University of California

Ornamentals Produce Facts English

Return to Fact Sheet


Recommendations for Maintaining Postharvest Quality

Michael S. Reid

Department of Plant Sciences, University of California, Davis

Maturity & Quality


Vaccinium ovatum, Huckleberry is native to the Western coast in areas from northern California to British Columbia. Vaccinium is the ancient Latin name for blueberry, and the specific epithet ‘ovatum’ refers to the oval leaf shape of this species.

Quality Indices

Harvest branches when fully mature, without soft tips. This species is very long lasting with few postharvest problems. Thus, if it looks good at time of purchase it should perform well.

Ethylene Sensitivity

Huckleberry is not sensitive to ethylene.


No pretreatments are required for huckleberry.

Storage Conditions

Huckleberry can be stored for extended periods, by enclosing pre-cooled bunches in a plastic vapor barrier and holding them at temperatures near freezing (0°C).

Special Considerations

Watch for excessive storage as depicted by fungal growth (fuzziness), and water soaked or discolored leaves. Their woody stems sometimes make it difficult to re-cut. Re-cutting this species is less critical than for other floral crops.


October 2004

Use of Materials

The UC Postharvest Technology Center grants users permission to download textual pages (including PDF files) from this World Wide Web site for personal use or to reproduce them for educational purposes, but credit lines and copyright notices within the pages must not be removed or modified.

Except for these specified uses, no part of the textual materials available on the UC Postharvest Technology Center Web site may be copied, downloaded, stored in a retrieval system, further transmitted or otherwise reproduced, stored, disseminated, transferred or used, in any form or by any means, except as permitted herein or with the University of California's prior written agreement. Request permission from UC Postharvest Technology Center. Distribution for commercial purposes is prohibited.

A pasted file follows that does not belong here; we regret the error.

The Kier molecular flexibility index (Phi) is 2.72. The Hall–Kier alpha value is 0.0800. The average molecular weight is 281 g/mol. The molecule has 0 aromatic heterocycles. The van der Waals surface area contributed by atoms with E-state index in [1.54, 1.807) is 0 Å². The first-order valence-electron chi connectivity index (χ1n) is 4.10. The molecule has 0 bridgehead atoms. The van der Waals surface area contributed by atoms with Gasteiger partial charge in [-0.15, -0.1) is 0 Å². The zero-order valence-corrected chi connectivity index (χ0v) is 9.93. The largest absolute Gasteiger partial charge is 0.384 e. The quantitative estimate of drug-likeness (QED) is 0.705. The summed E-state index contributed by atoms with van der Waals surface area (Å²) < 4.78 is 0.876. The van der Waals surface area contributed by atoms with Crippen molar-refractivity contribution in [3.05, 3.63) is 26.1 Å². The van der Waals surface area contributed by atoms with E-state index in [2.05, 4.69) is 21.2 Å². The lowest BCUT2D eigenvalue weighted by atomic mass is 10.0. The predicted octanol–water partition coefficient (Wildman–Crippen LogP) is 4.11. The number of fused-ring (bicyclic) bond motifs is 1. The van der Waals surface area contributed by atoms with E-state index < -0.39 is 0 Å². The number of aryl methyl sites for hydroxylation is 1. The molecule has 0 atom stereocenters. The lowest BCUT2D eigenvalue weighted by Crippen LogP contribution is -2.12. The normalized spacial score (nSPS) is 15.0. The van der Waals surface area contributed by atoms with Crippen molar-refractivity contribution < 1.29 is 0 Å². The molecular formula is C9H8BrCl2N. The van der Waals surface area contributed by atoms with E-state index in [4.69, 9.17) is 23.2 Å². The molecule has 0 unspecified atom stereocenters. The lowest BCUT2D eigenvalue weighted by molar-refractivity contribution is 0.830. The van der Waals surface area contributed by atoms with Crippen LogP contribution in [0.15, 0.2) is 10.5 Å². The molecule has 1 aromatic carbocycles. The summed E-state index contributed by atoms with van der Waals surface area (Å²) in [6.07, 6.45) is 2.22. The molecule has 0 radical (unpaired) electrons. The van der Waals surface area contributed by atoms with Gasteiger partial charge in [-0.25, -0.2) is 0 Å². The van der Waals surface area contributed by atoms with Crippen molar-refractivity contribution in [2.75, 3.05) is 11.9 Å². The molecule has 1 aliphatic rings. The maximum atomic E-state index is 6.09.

The information in this fact sheet represents our best understanding of the current state of knowledge at the time of the latest update, and does not represent an exhaustive review of all research results. Links to any of these UC Postharvest Technology Center pages are permitted, but no endorsement of the linking site or products mentioned in the linking page is intended or implied by such a link.

How to Cite

Author(s) names. Initial publication or update date (located at the top). Title. Link to the specific Produce Fact Sheet webpage (Accessed date)

Example: Cantwell, M. and T. Suslow. 2002. Lettuce, Crisphead: Recommendations for Maintaining Postharvest Quality. (Accessed January 18, 2014).

Top of page



Webmaster Email: